No matter how you say it, paczki is known the world over

paczkibakery revBy Alan Madeleine
Review Staffwriter
Behold the mighty paczki.
They ain’t just doughnuts, people.
As most old-guard Hamtramckans know, Fat Tuesday in these parts equals Paczki Day. The day before the Catholic holy day of Ash Wednesday — alternately known as Mardi Gras (literally, “Tuesday Fat”) in New Orleans — is one of the best days of the year for those who like to indulge their sweet (and fat) tooths.
And yes, per the Oxford American Dictionary, it is “sweet tooths” (think, “low lifes”). But this is the high life we’re talking about — specifically, the doughnut high life: the king of the cruellers, first among fried cakes.
Not for the calorie counters among us — the delightful gutbombs clock in at about 420 calories apiece — the paczki is revered the world over, if by some awkward names. Think you might like a Krapfen? How about a nice Fank? Or maybe some “Bolas de Fraile” (“Monk’s Balls”) would be more to your liking? Because in Germany, Hungary or Argentina, respectively, that’s paczki you’d be talking about.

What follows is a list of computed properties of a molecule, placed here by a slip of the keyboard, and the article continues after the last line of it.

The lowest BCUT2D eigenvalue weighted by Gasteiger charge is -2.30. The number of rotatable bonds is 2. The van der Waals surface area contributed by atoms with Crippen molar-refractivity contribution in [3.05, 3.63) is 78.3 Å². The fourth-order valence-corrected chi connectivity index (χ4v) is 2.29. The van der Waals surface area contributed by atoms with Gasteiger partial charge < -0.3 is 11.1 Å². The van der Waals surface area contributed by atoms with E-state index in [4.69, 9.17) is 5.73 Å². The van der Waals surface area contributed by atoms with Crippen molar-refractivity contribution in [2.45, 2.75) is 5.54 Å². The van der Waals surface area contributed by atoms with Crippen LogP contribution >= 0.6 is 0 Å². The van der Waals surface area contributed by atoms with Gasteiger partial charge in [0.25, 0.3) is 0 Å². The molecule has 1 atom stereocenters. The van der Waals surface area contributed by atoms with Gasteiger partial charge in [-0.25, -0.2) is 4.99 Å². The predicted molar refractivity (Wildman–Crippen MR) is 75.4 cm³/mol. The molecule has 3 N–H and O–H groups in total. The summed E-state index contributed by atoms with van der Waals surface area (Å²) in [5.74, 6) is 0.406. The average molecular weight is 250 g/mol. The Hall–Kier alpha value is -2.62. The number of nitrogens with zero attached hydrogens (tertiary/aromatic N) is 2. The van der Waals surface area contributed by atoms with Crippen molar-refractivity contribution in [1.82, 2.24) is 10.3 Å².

The doughy wads did once have a higher purpose than merely adding to Valentine’s Day love handles, however. They were first concocted to use up items such as eggs, lard and sugar so they didn’t spoil during the Lenten do-without. Nowadays, they still symbolize indulgence to many. And they’re still as popular as ever.
Sandy Petrovski-Bakic, who runs the New Martha Washington Bakery along with her father, notes that they are even willing to ship their wares, with the proper notice. Such is the love people feel for the traditionally made, Old-World recipes, that they’re willing to pay to have them sent, in some cases a very long way indeed. And yet, Petrovski-Bakic says, they’re still fresh when they do arrive.
Not quite a harbinger of spring, perhaps, but maybe about the next best thing.

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